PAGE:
Federal regulations are having a cumulative economic impact far in excess of their individual costs and are threating the competitiveness of U.S. manufacturing, NERA Economic Consulting warns in a new study commissioned by Manufacturers Alliance for Productivity and Innovation (MAPI).
In "Macroeconomic Impacts of Federal Regulation of the Manufacturing Sector," NERA looked at the cumulative impact of federal regulations issued since 1981 that affect the general economy and the manufacturing sector in particular. The study found 2,183 regulations affecting manufacturing, of which 235 are considered "major" regulations with compliance costs of $100 million or more.
The NERA study estimates that these regulations cost the economy from $265 billion to $726 billion a year in direct compliance costs.
Over the next decade, NERA finds, regulations could reduce output by up to 6%, or from $200 billion to $500 billion. The study found that manufacturing exports in 2012 could be 6.5% to 17% lower than they would be without the regulations.
MAPI President and CEO Stephen Gold told a press conference that 90% of regulations affecting manufacturing are considered "non-major" and their costs are not tracked by the federal government, but that the cost of these regulations "may be comparable" to the costs of the major regulations. All these rules interact, he said, and create an economic burden much greater than the sum of the individual rules. For a country struggling to create economic growth and increase employment, Gold said, the current regulatory system amounts to "shooting yourself in the foot."
The study found that the pace of regulations was picking up. During the Clinton Administration, the federal government issued an average of 36 major regulations annually. In the Bush administration following it, the number of major regulations issued each year averaged 45. But during the Obama administration, that number has grown to 72.
EPA Has Most Impact on Manufacturers
NERA points out that the largest number of regulations imposed on manufacturers were issued by the Environmental Protection Agency (972 total regulations, including 122 major rules), followed by the Department of Transportation (880 total regulations, including 69 major regulations), the Labor Department (214 regulations in total, including 27 major regulations) and the Energy Department (106 total regulations, including 17 major regulations).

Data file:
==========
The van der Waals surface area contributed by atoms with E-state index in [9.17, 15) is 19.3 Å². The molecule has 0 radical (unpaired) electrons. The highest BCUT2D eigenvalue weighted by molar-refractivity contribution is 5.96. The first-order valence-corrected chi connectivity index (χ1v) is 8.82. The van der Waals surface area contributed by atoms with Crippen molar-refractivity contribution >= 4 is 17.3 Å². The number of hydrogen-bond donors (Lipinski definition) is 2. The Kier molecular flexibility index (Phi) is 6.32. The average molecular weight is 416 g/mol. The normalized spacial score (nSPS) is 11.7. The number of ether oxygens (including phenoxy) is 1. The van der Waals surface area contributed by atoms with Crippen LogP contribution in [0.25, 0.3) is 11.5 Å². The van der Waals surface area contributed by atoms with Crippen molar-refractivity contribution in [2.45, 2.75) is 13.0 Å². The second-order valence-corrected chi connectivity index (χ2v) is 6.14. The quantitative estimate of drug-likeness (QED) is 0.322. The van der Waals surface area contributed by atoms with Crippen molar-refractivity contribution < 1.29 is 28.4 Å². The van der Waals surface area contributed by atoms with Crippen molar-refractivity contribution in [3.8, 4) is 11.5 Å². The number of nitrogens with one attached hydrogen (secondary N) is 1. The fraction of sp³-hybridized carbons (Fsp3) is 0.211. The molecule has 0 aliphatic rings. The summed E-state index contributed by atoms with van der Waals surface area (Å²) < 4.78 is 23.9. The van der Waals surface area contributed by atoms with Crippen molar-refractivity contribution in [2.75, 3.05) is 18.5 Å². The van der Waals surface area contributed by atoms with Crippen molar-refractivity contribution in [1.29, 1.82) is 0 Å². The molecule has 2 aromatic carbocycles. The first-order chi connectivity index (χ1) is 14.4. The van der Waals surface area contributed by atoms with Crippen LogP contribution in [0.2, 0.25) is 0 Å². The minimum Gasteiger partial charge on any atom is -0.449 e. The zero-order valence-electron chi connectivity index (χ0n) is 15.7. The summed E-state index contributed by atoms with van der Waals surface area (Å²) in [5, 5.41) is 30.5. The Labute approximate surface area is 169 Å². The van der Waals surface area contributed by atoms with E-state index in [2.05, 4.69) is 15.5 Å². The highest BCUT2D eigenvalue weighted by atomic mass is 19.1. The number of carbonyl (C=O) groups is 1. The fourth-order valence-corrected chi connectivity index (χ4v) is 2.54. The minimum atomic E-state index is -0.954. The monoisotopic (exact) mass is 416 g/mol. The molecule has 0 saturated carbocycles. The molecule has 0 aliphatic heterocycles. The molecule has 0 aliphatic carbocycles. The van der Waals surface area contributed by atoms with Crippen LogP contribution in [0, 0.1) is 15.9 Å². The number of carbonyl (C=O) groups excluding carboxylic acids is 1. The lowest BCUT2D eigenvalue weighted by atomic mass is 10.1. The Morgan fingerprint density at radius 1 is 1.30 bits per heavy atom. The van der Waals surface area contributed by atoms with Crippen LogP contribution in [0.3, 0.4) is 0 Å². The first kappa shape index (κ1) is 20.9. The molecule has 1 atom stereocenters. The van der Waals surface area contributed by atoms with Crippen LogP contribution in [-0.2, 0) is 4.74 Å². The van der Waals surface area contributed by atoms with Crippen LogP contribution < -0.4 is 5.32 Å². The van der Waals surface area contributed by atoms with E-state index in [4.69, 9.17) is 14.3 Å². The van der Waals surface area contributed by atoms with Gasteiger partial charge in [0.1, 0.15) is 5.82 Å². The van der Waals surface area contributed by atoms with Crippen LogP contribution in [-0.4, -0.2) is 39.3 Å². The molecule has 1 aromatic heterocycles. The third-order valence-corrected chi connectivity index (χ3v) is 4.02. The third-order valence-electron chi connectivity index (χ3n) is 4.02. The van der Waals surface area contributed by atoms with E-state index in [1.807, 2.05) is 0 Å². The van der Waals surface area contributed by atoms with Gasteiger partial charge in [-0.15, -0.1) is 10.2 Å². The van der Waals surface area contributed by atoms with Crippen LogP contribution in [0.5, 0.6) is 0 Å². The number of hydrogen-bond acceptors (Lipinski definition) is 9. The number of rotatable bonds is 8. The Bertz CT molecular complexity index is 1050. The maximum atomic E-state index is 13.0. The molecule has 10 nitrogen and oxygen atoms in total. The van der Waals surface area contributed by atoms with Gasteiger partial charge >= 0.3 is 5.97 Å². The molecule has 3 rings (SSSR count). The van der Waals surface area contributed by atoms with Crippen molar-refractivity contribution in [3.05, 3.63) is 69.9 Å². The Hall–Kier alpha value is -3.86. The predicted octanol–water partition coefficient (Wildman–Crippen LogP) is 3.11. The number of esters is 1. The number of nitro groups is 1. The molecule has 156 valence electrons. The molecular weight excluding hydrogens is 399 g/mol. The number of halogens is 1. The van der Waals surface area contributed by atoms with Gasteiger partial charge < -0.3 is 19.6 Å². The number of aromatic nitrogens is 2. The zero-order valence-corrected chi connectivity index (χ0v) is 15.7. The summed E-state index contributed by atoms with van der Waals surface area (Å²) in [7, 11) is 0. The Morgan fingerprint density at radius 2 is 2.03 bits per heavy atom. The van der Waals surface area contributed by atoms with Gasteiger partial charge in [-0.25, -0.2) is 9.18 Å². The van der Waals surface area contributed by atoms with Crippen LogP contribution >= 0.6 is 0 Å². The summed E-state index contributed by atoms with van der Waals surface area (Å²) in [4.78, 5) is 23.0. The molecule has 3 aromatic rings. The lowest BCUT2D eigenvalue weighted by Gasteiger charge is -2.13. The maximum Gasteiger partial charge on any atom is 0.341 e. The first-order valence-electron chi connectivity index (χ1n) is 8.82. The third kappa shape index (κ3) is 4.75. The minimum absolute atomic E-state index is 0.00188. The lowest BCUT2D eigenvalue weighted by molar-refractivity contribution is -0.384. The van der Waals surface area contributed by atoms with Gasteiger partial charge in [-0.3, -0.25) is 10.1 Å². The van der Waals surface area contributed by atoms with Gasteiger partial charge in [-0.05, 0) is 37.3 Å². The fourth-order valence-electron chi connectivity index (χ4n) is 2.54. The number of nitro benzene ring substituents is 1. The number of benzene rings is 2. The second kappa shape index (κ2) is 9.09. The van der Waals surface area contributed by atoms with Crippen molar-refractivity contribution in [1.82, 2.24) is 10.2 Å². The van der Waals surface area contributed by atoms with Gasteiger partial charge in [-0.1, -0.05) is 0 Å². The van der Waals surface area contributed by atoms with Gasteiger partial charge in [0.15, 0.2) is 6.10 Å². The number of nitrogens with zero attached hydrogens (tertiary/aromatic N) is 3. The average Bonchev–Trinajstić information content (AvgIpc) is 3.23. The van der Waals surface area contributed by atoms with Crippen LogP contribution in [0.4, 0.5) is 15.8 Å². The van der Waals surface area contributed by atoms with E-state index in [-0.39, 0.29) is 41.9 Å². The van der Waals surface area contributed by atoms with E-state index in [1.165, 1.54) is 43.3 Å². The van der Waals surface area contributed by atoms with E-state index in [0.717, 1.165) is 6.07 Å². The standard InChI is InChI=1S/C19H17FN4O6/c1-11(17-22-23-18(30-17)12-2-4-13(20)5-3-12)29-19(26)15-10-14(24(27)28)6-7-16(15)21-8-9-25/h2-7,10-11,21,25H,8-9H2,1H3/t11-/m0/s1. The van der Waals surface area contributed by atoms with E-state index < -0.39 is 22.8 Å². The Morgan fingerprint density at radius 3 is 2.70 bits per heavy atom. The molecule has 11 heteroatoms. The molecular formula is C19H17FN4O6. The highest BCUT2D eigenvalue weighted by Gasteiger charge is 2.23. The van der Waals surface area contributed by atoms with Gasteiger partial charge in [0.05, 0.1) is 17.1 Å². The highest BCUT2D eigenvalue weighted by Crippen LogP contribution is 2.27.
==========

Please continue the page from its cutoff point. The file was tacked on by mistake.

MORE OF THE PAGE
The machinery and transportation equipment industry (NAICS 33) was impacted by the most regulations - 185 regulations and 1,423 non-major regulations. Businesses involved in wood, paper, printing, petroleum products, chemicals and plastics (NAICS 32) were subject to 65 major regulations and 755 non-major regulations. Food, beverage and textile manufacturing (NAICS 31) were impacted by 41 major regulations and 375 non-major regulations.
W. David Montgomery, a senior vice president at NERA Economic Consulting, emphasized that because the costs of regulations such as those issued by the Securities and Exchange Commission are not tracked, even the upper end of NERA's estimate is an "underestimate" of the regulatory cost burden.
NAM President and CEO Jay Timmons, who also participated in the press conference, noted that the increase in regulatory activity has occurred no matter "which party is in the White House." While President Obama had issued an executive order to streamline outdated or burdensome regulations, Timmons said, the effort, like that of previous administrations, had not "significantly restrained regulations."
Timmons warned that new proposed regulations, such as EPA's boiler MACT rules that could cost more than $14 billion, and the agency's utility MACT rule that could shut power plants and drive up energy costs for manufacturers, would add to the competitive burden U.S. manufacturers face. He noted a previous MAPI study which found that U.S. manufacturers faced 20% higher structural costs than their competitors in other major manufacturing nations.
Timmons said the U.S. needs to develop a new regulatory system where the government and industry act in "partnership," rather than as adversaries, in order to improve the nation's competitiveness.